The here and now and a bit of way back then

I relived my journey to 40 and found there's so much more to say

One’s a parrot, the other’s a tree

on June 12, 2014

This morning Husband and I along with #3 were at the annual school performance cheering on #1 and 2.

It’s a proper stage production in an auditorium with comfy seats and everything. Three years ago it seemed quite a big thing to pay S$50 (£23.77 at current exchange rates) each for a school show especially when one was never sure that either child would actually join in the performance.

But after a couple of years experience enduring an hour in the outdoor heat for the Christmas and Chinese New Year shows, I’m more than happy to pay this price for aircon luxury and a padded chair. I half wonder whether this is a cunning ploy of the school to make us more appreciative of the indoor theatre option when it’s offered.

This year’s theme was The Enchanted Jungle and neither child had given much of a hint as to what their part in the show would be. Such is their loyalty to their teachers. How come when I tell them not to do something it’s not met with the same compliance? But catch them unawares and you’d hear them singing the odd song and shaking a move or two.

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When Husband and I start to join in we are met with such surprise that we should be aware of any popular tunes. ‘How do you know this song Mummy?’ I’m almost offended by the tone of incredulity. Except we really are not that with it. Who doesn’t know ‘We will rock you’ and ‘Can you feel it’ (actually my Dad, Mr Li wouldn’t) but we were slightly thrown a bit when we thought #1 was going around shouting out expletives. I thought my rare outburst of colourful language in the car was to blame when #1 was seemingly shouting ‘For f@c# sake’ rather loudly but turns out what he was really singing ‘What does the fox say?’ Phew! Off the hook. What indeed does the fox say. I have watched the video on YouTube and still am none the wiser.

#1 was a tree and #2 a parrot. Now like any proud parent, as soon as I spot them enter stage left I’m doing the waving thing. Really big waving in case they can’t see me. #1 then sees me but pretends not to. #2 being a year younger and less aware of the concept of embarrassing parents, happily waves back. #3 is my ally as she shouts out both their names and does double hand waving. Good work #3.

The children involved are aged between two to six years old. It’s quite amazing that they remember their lines and the dance moves whilst on this big massive stage looking down at all these people gazing rapturously back. I bet we, the grinning, teary eyed parents, are more of a bemusing show for them to behold.

Knowing how difficult it is to get just three children to stop still and all look at the same time for a photo, I can only commend and express appreciation for the hard work that the teachers put in to making our children show stoppers for the day. From the singing and dancing to set design and presenting some of the work they’ve done this school year to make us parents feel like our children are actually listening to someone. That there’s hope after all.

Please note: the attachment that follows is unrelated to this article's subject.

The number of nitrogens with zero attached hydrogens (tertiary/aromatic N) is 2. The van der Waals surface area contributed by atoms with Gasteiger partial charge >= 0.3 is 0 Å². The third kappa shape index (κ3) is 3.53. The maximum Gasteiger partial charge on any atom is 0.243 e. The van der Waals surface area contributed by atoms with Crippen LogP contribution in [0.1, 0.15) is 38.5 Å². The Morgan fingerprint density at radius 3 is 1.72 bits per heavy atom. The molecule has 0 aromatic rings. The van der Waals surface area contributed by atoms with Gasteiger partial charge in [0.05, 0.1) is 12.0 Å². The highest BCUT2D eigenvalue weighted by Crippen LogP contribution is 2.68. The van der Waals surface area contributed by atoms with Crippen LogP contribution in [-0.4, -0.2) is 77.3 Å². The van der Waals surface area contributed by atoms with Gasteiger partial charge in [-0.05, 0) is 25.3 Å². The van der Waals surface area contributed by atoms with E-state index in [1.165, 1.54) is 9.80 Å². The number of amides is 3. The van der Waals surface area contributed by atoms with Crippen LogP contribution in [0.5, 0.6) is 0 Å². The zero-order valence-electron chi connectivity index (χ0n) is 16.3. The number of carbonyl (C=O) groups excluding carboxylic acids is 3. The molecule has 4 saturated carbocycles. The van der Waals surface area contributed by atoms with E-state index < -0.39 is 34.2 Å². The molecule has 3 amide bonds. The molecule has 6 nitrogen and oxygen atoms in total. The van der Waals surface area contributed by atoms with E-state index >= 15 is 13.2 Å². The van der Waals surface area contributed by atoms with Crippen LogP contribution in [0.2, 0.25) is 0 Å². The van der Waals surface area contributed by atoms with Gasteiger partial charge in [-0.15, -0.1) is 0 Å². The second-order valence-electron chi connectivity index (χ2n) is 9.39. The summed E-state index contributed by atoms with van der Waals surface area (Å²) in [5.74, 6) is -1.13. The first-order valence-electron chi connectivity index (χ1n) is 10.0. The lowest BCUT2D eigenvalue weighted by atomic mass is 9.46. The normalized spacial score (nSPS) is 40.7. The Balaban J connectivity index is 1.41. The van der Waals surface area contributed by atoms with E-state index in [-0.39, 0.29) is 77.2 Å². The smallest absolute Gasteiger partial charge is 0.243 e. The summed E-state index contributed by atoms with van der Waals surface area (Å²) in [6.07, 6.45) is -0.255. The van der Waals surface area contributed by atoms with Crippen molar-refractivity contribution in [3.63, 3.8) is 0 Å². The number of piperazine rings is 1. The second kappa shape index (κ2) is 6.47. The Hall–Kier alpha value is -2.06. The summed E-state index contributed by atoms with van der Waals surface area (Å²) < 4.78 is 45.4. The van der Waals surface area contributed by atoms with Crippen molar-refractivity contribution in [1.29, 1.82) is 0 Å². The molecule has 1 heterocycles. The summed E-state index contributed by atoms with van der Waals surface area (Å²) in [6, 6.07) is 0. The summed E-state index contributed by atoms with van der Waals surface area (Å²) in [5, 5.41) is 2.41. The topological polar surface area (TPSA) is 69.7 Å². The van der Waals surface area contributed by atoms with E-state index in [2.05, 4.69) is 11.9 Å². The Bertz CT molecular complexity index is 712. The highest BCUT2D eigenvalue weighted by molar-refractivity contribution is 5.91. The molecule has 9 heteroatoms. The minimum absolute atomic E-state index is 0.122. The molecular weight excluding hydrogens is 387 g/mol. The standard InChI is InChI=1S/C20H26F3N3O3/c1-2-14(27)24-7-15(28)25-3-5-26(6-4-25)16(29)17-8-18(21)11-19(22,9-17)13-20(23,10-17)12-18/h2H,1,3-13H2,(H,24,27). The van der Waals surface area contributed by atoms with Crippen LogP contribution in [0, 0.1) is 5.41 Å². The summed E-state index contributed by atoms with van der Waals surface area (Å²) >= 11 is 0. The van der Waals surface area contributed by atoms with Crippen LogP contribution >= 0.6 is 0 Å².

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As I watched them both up on stage I could feel the pride. I could feel the lump in my throat. I could feel the relief for them that they’re actually enjoying themselves. Last year, #2 had a tough time during the rehearsal show feeling quite overwhelmed by the scale of things. But on the day, she got up there, looked out for us, did her bit and didn’t cry until the very end when we were all applauding. To see her two year old face crumple into tears was hard to see and I quickly whisked her off the stage so we could tell her just how proud we were.

I’ve been in school shows too, as has every one of us, though parental spectating was rare because the performances tended to be in the evening when everyone was at work. Plus my Mum has always said it’s very difficult following what’s going on when you don’t understand the language. It doesn’t matter! All you need to do is wave and smile.

Anyways, I have sung songs as a big group and as a duet (Any old iron, any old iron, any any any old iron) and been a shepherd and the Scroll of King Herod. So I was rather puzzled to find as an adult that I couldn’t sing. I really can’t sing. I sound awful. I wish I could sing though but not in a I-want-to-be-on-X-Factor kind of way. Just enough to sing Christmas carols and a spot of karaoke. I wish I could play the piano too.

So a while ago I was musing out loud to Husband upon this fact that how could I have once been in the school choir if I can’t sing. He tells me ‘You definitely can’t sing and everyone gets to be in the school choir. Fact.’ Oh. Break it to me gently.

Well done #1 and 2. I’m still so proud, as is Husband. We’ll remember to get the DVD this year too.

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